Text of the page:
“Free-rider” Australia fools no one at climate negotiations


After swinging its wrecking ball through emissions reduction policies at home and the last two United Nations climate summits, the “free-riding” Australian government has faced a grilling from the international community in Bonn over its dodging of meaningful climate action. Its dumping of a working emissions trading scheme for a “Direct Action,” pay-the-polluters approach that blew its budget on its first auction, on existing projects, is coming back to haunt it. Many governments sought details about how it expects to reach its weak five percent on 2000 levels emissions reduction target and, while Australia insisted this unconditional target was “fair”, analysis by Climate Action Tracker shows it is inadequate, and its emissions have jumped since abolishing its carbon price. Australia, per capita among the richest and most heavily polluting nations on earth, continues to argue “special national circumstances”, claiming it needs to open up its vast coal reserves so it can “be a major supplier of crucial energy and raw materials to the rest of the world”. Despite the severe health, environmental and economic costs of coal, and the fact renewables are far more effective than coal for developing nations, Australia continues to push coal industry “energy poverty” PR lines. It justifies strong support for coal on the “new policies scenario” of the International Energy Agency’s world energy outlook 2014, which would result in 3.6DegC of global warming – a catastrophic level of warming that will spell the end of the Great Barrier Reef, on which the Abbott government has just spent $100,000 on travel in a lobbying effort to stop a UNESCO “in danger” listing.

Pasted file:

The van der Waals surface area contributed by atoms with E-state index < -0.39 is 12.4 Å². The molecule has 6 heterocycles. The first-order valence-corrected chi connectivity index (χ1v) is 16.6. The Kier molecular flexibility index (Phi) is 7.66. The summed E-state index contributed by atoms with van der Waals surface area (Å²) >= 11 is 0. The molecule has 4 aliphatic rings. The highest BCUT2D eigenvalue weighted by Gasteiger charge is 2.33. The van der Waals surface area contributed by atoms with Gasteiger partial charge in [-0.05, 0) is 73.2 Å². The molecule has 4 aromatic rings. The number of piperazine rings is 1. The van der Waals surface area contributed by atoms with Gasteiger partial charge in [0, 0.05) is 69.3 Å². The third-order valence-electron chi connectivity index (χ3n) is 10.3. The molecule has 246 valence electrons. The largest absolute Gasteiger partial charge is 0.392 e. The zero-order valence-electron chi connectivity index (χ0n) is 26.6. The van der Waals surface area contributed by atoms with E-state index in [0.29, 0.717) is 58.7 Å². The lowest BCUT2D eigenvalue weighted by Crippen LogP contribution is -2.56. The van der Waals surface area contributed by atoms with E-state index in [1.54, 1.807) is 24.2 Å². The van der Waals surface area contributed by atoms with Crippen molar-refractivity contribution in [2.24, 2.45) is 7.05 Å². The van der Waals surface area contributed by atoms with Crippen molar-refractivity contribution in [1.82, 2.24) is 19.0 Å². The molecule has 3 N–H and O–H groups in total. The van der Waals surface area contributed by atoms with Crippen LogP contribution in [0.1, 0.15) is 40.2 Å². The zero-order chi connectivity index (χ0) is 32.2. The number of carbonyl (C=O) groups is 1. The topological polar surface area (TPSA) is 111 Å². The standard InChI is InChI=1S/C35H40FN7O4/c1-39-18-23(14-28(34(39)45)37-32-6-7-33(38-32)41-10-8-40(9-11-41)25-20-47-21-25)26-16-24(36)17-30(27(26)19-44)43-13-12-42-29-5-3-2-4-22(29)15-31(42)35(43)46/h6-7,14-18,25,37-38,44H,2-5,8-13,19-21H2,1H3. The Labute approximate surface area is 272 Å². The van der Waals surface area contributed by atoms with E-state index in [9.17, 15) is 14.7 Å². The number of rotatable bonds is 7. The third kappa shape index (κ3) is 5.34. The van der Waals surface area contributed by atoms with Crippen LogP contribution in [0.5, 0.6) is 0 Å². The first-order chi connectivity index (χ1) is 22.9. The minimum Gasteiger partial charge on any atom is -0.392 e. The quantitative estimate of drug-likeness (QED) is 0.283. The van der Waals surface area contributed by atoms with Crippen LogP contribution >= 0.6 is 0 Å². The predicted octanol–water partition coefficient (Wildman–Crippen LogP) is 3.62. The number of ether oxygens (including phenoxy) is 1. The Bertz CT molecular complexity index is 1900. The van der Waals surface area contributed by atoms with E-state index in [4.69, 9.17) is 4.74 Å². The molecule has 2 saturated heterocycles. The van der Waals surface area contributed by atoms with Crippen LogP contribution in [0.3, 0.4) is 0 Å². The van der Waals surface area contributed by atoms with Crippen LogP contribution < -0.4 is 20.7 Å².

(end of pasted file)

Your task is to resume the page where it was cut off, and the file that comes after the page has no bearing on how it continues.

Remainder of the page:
Key Points

  • Tony Abbott wants Australia to stay in the dying coal business, and if he wins on coal, we all lose on climate. Australia is one of the leading countries opposing limits on coal finance in international discussions, and one of – if not the – most vocal about a continued dominating role for coal in the world energy mix in, despite its dire consequences for human health and the planet. There is simply no more space for coal, yet a recent report reveals foreign governments have given Australia more than $4 billion to fund coal projects since 2007.



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Key quotes

  • “[Australia appears] to have withdrawn from the community of nations seeking to tackle dangerous climate change. [It] has gone from leadership to free-rider status in climate diplomacy.” A panel at Africa Progress led by former UN Secretary General Kofi Annan.